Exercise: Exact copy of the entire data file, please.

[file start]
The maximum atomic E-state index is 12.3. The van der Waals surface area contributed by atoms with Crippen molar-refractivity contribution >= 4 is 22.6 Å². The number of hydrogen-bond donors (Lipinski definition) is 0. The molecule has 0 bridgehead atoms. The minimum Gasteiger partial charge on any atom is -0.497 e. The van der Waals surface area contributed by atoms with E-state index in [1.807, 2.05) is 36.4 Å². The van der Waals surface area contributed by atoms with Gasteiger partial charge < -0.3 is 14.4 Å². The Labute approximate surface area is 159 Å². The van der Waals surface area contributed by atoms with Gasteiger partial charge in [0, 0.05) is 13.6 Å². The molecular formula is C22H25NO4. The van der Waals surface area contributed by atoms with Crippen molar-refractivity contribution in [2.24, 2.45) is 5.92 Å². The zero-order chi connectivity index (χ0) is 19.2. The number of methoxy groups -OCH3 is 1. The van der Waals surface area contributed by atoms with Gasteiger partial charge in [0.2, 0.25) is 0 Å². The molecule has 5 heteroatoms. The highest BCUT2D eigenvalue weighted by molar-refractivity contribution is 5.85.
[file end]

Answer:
The maximum atomic E-state index is 12.3. The van der Waals surface area contributed by atoms with Crippen molar-refractivity contribution >= 4 is 22.6 Å². The number of hydrogen-bond donors (Lipinski definition) is 0. The molecule has 0 bridgehead atoms. The minimum Gasteiger partial charge on any atom is -0.497 e. The van der Waals surface area contributed by atoms with E-state index in [1.807, 2.05) is 36.4 Å². The van der Waals surface area contributed by atoms with Gasteiger partial charge < -0.3 is 14.4 Å². The Labute approximate surface area is 159 Å². The van der Waals surface area contributed by atoms with Gasteiger partial charge in [0, 0.05) is 13.6 Å². The molecular formula is C22H25NO4. The van der Waals surface area contributed by atoms with Crippen molar-refractivity contribution in [2.24, 2.45) is 5.92 Å². The zero-order chi connectivity index (χ0) is 19.2. The number of methoxy groups -OCH3 is 1. The van der Waals surface area contributed by atoms with Gasteiger partial charge in [0.2, 0.25) is 0 Å². The molecule has 5 heteroatoms. The highest BCUT2D eigenvalue weighted by molar-refractivity contribution is 5.85.